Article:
You should now deploy a pod network to the cluster.
Run "kubectl apply -f [podnetwork].yaml" with one of the options listed at:
  http://kubernetes.io/docs/admin/addons/

You can now join any number of machines by running the following on each node
as root:

  kubeadm join --token 1b172f.4f364a5a37714f21 192.168.178.23:6443

Now we should try to access our cluster with the non-priviledged users. If you don’t have one (e.g. because of fresh OS installation? ) here quick tip:

useradd kubeuser -G sudo -m -s /bin/bash
passwd kubeuser

Please do the following steps as not privileged user

mkdir -p $HOME/.kube
sudo cp -i /etc/kubernetes/admin.conf $HOME/.kube/config
sudo chown $(id -u):$(id -g) $HOME/.kube/config

By default, containers cannot run on master nodes in the cluster. Since we only have one node - we’ll taint it so that it can run containers for us.

kubectl taint nodes --all node-role.kubernetes.io/master-

Apply flannel config

The flannel driver maintains a mapping between allocated subnets and real host IP addresses. Flannel uses UDP to encapsulate IP datagrams to transmit them to the desired host. To go further at this point we can just apply this configuration:

kubectl apply -f https://raw.githubusercontent.com/coreos/flannel/master/Documentation/kube-flannel-rbac.yml

kubectl create -f https://raw.githubusercontent.com/coreos/flannel/master/Documentation/kube-flannel.yml

Take a look at the kube-flannel.yml file if you like.

Test brand new cluster

First of all, let’s list all resources in the kube-system namespace

kubectl get all --namespace=kube-system
# Prints something like:

NAME                                           READY     STATUS    RESTARTS   AGE
po/etcd-aho-thinkpad-t520                      1/1       Running   0          1h
po/kube-apiserver-aho-thinkpad-t520            1/1       Running   0          1h
po/kube-controller-manager-aho-thinkpad-t520   1/1       Running   0          1h
po/kube-dns-2425271678-jg0dm                   3/3       Running   0          1h
po/kube-flannel-ds-vgf6w                       2/2       Running   0          9m
po/kube-proxy-l0hdg                            1/1       Running   0          1h
po/kube-scheduler-aho-thinkpad-t520            1/1       Running   0          1h

NAME           CLUSTER-IP   EXTERNAL-IP   PORT(S)         AGE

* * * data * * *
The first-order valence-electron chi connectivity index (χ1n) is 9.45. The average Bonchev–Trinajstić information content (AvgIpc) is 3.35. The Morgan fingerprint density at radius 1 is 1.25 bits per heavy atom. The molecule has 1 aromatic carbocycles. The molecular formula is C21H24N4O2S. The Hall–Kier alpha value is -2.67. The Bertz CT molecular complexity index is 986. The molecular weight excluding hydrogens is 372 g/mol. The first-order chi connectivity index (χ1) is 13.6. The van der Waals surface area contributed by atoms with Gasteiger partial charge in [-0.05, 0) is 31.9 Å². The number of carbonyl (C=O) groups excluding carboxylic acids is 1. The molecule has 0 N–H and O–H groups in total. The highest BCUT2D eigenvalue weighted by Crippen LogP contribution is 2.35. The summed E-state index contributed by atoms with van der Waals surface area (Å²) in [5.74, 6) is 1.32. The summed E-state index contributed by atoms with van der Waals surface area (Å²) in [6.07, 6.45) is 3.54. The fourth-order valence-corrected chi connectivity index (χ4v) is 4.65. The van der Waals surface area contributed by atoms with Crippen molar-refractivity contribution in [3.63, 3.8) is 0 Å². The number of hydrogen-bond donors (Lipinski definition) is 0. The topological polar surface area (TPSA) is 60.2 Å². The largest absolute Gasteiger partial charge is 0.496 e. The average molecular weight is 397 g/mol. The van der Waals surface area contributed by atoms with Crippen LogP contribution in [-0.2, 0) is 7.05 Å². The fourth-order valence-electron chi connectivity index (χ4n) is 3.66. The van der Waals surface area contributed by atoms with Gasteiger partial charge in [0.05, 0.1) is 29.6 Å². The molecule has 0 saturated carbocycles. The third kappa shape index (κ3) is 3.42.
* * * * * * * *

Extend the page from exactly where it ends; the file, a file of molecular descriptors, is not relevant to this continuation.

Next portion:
svc/kube-dns   10.96.0.10   <none>        53/UDP,53/TCP   1h

NAME              DESIRED   CURRENT   UP-TO-DATE   AVAILABLE   AGE
deploy/kube-dns   1         1         1            1           1h

NAME                     DESIRED   CURRENT   READY     AGE
rs/kube-dns-2425271678   1         1         1         1h

All services seem to run - good sign.

Start test containers

kubectl create -f https://raw.githubusercontent.com/sverrirab/kube-test-container/master/kubernetes/kube-test-container.yaml

This will start five Pods of kube-test-container, but also other resources like Deployment, ReplicaSet, and Service.

To see how well your fresh cluster is performing, maybe you want to have some Ui…

Kube-Dashboard

In the beginning, UI can help to understand things better. Let’s deploy kube-dashboard

kubectl create -f https://git.io/kube-dashboard
kubectl proxy

Now it’s served under http://127.0.0.1:8001

More tests

Let’s change the version of kube-test-container to v1.1 and see which actions Kubernetes takes for us.

kubectl set image deployment/kube-test-container kube-test-container=sverrirab/kube-test-container:v1.1

For more test options consult kube-test-container github page. If you want to learn kubernetes consult Kubernetes by example page besides of course comprehensive official documentation

Hope this helps! Any feedback is welcome as always.


  1. Software-Defined Network (SDN). For this flannel will use Linux modules overlay and ipvlan you can find more on this by searching on these terms ;) ↩︎